Greg Bourne-The Not So Quiet Achiever: International Oil Major BP Raised a Few Eyebrows When It Introduced Its Forward Looking 'Beyond Petroleum' Concept. Did This Mean the Company Was Planning to Turn the Petroleum Tap off and Concentrate Instead on Renewable Energy Sources? Phillip Toyne Interviews Greg Bourne, Regional President BP Australasia
Toyne, Phillip, Ecos
SINCE GREG BOURNE returned to Australia four years ago to head up BP's Australasian operations he has confounded his CEO peers with his outspokenness on issues of national importance. His public advocacy--especially around greenhouse issues--has seen him most recently warning of a 'big storm brewing for the world's carbon-based economies' and that Australia was wholly unprepared for the coming 'carbon shock'.
Bourne believes that a new debate needs to be fostered in Australia about the Australia we want in the future. He says that this debate cannot be based, as so often in the past, on the power and polarisation of interests, bitterness and a lack of imagination in seeking solutions for the challenges. All parts of the community should be involved and we need to listen hard for the soft voices as well as the loud. Most of all, he says, we need the voice of forward thinking business to finally be heard.
But how ready is Bourne's own company for the challenges ahead? Does the rhetoric run ahead of BP's own business practices?
BP's Australian operations extend from exploring for and developing natural gas and oil in the North West Shelf to manufacturing petroleum products at its refineries in Western Australia and Queensland. It markets fuels and other products at its service stations. BP Solar is the only manufacturer in commercial scale production of solar cells in Australia.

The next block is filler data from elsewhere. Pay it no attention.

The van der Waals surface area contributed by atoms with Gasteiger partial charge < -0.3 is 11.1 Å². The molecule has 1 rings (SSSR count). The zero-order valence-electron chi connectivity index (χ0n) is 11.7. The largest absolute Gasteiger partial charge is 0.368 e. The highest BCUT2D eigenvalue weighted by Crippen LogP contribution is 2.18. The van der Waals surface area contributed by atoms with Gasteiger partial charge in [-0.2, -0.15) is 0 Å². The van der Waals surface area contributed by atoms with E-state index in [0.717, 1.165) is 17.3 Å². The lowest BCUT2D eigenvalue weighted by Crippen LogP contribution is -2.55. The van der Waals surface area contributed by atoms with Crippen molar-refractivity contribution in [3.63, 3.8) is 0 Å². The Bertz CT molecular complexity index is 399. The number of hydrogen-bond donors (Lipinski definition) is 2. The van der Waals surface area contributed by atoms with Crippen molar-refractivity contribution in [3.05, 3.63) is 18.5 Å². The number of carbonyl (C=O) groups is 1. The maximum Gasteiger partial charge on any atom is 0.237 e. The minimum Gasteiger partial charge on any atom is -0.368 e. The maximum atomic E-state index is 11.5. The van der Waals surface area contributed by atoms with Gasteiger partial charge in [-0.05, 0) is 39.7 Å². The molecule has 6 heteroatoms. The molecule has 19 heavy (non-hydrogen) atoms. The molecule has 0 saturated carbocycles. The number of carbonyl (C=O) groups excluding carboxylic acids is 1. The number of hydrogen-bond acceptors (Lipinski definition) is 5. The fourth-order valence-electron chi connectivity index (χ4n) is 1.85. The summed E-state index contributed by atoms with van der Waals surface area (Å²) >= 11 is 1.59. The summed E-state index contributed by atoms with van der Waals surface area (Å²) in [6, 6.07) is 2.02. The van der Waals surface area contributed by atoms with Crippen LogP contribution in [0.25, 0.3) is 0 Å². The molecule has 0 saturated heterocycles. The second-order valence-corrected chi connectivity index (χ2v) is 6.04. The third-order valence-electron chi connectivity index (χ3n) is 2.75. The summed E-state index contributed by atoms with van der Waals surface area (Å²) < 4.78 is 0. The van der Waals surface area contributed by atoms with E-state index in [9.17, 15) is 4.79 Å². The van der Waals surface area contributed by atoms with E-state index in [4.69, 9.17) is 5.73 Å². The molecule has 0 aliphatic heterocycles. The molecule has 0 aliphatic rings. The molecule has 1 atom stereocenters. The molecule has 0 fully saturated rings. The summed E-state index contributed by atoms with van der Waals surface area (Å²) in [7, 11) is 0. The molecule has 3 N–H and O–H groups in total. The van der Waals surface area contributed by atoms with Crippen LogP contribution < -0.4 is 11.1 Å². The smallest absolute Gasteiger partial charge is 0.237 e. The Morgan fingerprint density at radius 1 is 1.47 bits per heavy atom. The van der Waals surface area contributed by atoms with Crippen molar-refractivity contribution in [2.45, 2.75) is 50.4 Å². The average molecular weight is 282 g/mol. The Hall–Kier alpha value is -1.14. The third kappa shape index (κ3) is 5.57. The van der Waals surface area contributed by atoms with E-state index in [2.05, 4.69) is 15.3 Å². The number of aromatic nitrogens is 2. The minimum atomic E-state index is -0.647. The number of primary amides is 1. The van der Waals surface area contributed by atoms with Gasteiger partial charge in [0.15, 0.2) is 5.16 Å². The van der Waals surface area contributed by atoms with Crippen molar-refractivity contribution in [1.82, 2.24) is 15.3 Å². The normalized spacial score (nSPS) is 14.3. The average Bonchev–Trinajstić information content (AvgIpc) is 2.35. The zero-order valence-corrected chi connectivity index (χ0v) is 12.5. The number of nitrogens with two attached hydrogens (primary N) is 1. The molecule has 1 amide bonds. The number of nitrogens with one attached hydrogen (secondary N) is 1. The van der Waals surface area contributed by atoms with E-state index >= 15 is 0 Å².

Phillip Toyne talks with Greg Bourne about what motivates him and BP to step out in front ...
PT: Greg, we have taken a lot of interest in the things that BP have been saying and doing in redefining the company and taking it in a new direction. What have been the driving forces behind that and what are you going to do with it all?
GB: The first thing is that we believe we are heading into a carbon constrained world. Whether it comes about through ratification of the Kyoto Protocol or just a whole series of concerted efforts by countries to reduce their greenhouse gas emissions--carbon constraints are coming.
As a company over the last several years we've moved away from the heavier hydrocarbons. Just a few years ago our portfolio had only 18% gas. Now we are just under 50% gas. So we are moving towards the lighter end of hydrocarbons and of course we are also heavily involved in solar photovoltaics where we have around 17% of the world market share. The photovoltaics business is growing at around 30-40% per annum.
PT: And is this what 'Beyond Petroleum' is meant to be about?
GB: It's a combination. 'Beyond Petroleum' really is an holistic phrase, which talks about many things. Of course it talks about the renewable energy side of the business and we see that becoming an increasing proportion of our future over the next 30, 40, 50 years. But it also talks about being a progressive company, it talks about being involved in the social issues of the day--thinking way beyond the traditional boundaries of ourselves as a company.
PT: And is that move into the lighter end of the hydrocarbons market primarily Greenhouse driven?
GB: Well, we have been in the solar photovoltaics business for 30 years and it has just started growing really fast I suppose in the last 5-7 years. Going to the lighter end of the hydrocarbons, we see that is absolutely going to be part of the transition as the world moves to a lighter carbon economy. This transition may take 50 years.
Although it is a long transition, we are already seeing countries like China actually reducing their coal consumption and increasing their gas consumption. That is driven partially by Greenhouse but efficiency and the need to reduce pollution in their cities mostly drives it.
PT: 'Beyond Petroleum' has not been a trouble-free concept for you. It created a degree of confusion in the market and elsewhere. What was the cause of that?
GB: I think we didn't explain ourselves well. …